To examine the association between hospice use and public expenditures in a sample of dually eligible assisted living (AL) residents at the end of life.DESIGN:
A retrospective cohort study.SETTING:
Florida AL facilities.PARTICIPANTS:
Newly enrolled dually eligible older AL residents under Florida's Medicaid Assisted Living for the Elderly waiver program who died between January 2003 and December 2004 (N = 382).MEASUREMENTS:
Individual sociodemographic characteristics were obtained from Florida's Medicaid comprehensive assessment data. Medicaid eligibility status, enrollment in the AL waiver programs, International Classification of Diseases, Ninth Revision, Clinical Modification, codes and Medicaid claims data were obtained from Florida's Medicaid payment agency. Individual characteristics and Medicare and Medicaid claims data were merged with vital statistics to determine diagnoses, date of death, hospice enrollment, and public expenditures.RESULTS:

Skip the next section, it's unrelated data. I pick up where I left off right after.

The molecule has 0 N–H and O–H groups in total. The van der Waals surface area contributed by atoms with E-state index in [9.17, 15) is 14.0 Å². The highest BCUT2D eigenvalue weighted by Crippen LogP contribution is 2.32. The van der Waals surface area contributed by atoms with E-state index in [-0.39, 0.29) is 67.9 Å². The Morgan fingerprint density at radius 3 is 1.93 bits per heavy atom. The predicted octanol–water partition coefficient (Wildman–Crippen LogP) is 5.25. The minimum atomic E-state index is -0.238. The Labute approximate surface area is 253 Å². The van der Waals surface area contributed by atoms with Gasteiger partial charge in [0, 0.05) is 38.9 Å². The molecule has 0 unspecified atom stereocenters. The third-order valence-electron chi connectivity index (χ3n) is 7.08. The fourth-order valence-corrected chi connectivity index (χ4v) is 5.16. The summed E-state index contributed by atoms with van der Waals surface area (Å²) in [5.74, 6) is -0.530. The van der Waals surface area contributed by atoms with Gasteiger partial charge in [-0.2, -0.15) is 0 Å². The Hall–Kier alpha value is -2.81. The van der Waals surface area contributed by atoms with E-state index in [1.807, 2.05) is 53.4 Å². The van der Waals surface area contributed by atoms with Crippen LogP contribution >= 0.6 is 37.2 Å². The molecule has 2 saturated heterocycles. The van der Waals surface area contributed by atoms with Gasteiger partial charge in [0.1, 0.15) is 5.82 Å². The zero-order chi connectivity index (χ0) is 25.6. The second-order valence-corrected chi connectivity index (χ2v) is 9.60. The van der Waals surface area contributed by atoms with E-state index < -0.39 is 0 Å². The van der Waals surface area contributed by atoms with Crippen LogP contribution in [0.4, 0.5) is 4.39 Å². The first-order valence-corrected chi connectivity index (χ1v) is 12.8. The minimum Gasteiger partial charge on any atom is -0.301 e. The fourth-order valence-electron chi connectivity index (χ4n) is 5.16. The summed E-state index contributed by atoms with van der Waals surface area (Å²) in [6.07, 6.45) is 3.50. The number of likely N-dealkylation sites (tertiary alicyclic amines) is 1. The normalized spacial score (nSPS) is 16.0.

The mean age of the study sample was 84.8 (range 65–102); 71.5% were female, and 63.4% were white. During the average 9.6 months of follow-up, 35.6% of the sample enrolled in hospice, and the average hospice length of stay was 47.9 d; 73.3% of the sample had been admitted to a hospital, and 38.0% had been admitted to a nursing home. The generalized linear model showed that hospice use was not significantly associated with lower public expenditures (average marginal effect = −$1,127, 95% confidence interval = −$8,377, $6,122).CONCLUSION:
Hospice use at the end of life may not be associated with lower public expenditures in older dually eligible AL residents. Future research should examine the association between hospice enrollment and the quality of end-of-life care.